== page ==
Unless you were planning on upgrading your computer anyway, changing the motherboard should be your last resort to resolve an issue. Almost all of the components that make your computer work are attached to your motherboard. What’s more, technology is continually changing, so you may not be able to replace it with the same model. If anything about a new motherboard is different, you could find yourself restoring more than just one part. That is why it is vital to eliminate all other possible reasons for error before replacing your motherboard.
If you have just replaced your motherboard and experience crashes or, if you have had your computer for a while and it suddenly starts to fail, you might be inclined to assume that there is something wrong with the board. A symptom to look for when diagnosing your motherboard is a failure to boot. Your computer may start to boot and then shut down. Increased frequency in operating errors like the “blue screen of death” are symptoms of a failing motherboard. Your computer may freeze for seemingly no reason or connected devices that worked before might suddenly stop working.
Troubleshooting Crashes and Errors
Before you open up your computer and mess with the hardware, try to solve the problem softly by examining the system and application settings. Malware and viruses can make it seem like your motherboard is failing. Perform a thorough virus scan on all of your drives and system files. If you have recently downloaded any media files or shareware, do a system restore to before you downloaded them and see if that works.
Check Peripherals and Connections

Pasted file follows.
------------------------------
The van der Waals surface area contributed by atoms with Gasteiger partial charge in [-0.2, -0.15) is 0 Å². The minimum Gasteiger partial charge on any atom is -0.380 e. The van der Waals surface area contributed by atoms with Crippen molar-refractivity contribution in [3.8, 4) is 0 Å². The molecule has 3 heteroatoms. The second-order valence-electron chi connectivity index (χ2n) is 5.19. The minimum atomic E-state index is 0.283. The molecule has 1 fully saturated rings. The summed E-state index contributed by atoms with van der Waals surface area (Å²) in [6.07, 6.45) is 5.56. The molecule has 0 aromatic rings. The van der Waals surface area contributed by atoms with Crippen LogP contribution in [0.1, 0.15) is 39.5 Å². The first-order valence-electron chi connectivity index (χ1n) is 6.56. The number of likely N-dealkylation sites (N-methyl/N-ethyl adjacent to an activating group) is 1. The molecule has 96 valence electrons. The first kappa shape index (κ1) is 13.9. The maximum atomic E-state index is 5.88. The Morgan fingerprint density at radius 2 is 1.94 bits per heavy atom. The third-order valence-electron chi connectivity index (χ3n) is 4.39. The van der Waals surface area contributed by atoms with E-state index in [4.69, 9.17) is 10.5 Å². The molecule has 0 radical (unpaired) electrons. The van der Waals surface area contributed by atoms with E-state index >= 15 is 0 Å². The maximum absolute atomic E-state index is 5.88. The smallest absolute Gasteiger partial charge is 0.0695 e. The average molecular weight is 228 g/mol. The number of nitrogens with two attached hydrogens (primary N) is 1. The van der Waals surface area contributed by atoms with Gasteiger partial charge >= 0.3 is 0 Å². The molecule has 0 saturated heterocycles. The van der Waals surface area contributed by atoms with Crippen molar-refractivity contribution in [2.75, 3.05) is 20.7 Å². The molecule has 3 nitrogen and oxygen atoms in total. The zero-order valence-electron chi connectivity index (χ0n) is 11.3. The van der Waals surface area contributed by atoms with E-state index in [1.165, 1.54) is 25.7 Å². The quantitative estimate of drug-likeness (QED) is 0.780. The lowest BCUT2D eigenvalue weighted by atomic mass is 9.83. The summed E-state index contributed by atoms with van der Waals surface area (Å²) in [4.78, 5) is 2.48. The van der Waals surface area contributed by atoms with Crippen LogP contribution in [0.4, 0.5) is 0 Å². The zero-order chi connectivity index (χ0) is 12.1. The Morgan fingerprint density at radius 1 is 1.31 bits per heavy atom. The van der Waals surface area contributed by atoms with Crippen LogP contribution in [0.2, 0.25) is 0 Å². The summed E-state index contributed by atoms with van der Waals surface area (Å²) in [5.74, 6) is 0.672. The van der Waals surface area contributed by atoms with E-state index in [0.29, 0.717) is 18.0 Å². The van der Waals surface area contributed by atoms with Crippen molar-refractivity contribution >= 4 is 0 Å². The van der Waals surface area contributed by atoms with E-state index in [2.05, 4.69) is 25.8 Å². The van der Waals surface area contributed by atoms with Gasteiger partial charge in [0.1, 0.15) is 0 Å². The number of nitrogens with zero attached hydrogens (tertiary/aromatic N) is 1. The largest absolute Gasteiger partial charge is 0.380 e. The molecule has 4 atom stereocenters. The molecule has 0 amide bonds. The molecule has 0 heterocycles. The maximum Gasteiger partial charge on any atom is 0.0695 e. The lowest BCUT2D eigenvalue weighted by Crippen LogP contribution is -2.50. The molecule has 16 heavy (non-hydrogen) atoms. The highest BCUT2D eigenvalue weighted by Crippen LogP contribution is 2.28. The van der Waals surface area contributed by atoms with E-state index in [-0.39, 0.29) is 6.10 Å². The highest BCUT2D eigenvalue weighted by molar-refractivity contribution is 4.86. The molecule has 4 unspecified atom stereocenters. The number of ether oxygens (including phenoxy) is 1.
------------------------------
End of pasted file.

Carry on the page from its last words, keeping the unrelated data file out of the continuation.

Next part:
Check if your power cord is loose, which would result in frequent shutdowns. Loose or ill-fitting peripheral connectors might also cause an issue, so be sure to tighten them up. An external hard drive, flash drive or CD can stop your computer from booting correctly.
Listen for Beeps
If you find that you can’t boot at all, listen to your computer when you turn it on. A pattern of beeps can tell you what the problem likely is. Motherboard failure is usually accompanied by one beep and followed by three, four or five beeps. Four beeps, followed by two, three or four beeps indicates a serial or parallel port issue, which is also indicative of a damaged motherboard.
Check the Hardware
It is probably easier taking your computer to a technician when it comes time to check your hardware. If you are familiar with the inside of a computer, check that all components are in the right place. Look for visible damage to the motherboard and its components. Inspect resistors and circuits for burns and bubbles. If you have any additional cards such as memory cards, video cards or hard drives, change them out one at a time to see if that makes a difference.
If you are unfamiliar with the internal hardware of a computer, don’t attempt to fix it yourself as you could end up with more damage than you started with. Before changing any system settings, make a note of the current settings so that you can return them if the changes do not make a difference. Be sure to check your computer’s warranty as many warranties become void once you open the computer.